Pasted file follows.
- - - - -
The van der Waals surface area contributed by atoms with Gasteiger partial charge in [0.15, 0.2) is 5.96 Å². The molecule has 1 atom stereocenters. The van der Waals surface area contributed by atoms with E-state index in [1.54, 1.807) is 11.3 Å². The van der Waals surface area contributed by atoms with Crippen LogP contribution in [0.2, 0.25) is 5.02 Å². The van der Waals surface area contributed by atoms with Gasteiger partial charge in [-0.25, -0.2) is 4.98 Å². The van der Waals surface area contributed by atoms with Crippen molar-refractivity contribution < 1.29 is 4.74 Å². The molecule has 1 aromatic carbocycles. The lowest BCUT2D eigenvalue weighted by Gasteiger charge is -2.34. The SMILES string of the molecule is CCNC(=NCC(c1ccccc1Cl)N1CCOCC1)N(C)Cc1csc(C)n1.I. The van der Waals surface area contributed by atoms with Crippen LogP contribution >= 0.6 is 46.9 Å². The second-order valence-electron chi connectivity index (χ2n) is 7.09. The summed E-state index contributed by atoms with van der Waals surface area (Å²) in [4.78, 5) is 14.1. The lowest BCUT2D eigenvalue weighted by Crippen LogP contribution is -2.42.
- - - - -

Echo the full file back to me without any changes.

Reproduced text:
The van der Waals surface area contributed by atoms with Gasteiger partial charge in [0.15, 0.2) is 5.96 Å². The molecule has 1 atom stereocenters. The van der Waals surface area contributed by atoms with E-state index in [1.54, 1.807) is 11.3 Å². The van der Waals surface area contributed by atoms with Crippen LogP contribution in [0.2, 0.25) is 5.02 Å². The van der Waals surface area contributed by atoms with Gasteiger partial charge in [-0.25, -0.2) is 4.98 Å². The van der Waals surface area contributed by atoms with Crippen molar-refractivity contribution < 1.29 is 4.74 Å². The molecule has 1 aromatic carbocycles. The lowest BCUT2D eigenvalue weighted by Gasteiger charge is -2.34. The SMILES string of the molecule is CCNC(=NCC(c1ccccc1Cl)N1CCOCC1)N(C)Cc1csc(C)n1.I. The van der Waals surface area contributed by atoms with Crippen LogP contribution >= 0.6 is 46.9 Å². The second-order valence-electron chi connectivity index (χ2n) is 7.09. The summed E-state index contributed by atoms with van der Waals surface area (Å²) in [4.78, 5) is 14.1. The lowest BCUT2D eigenvalue weighted by Crippen LogP contribution is -2.42.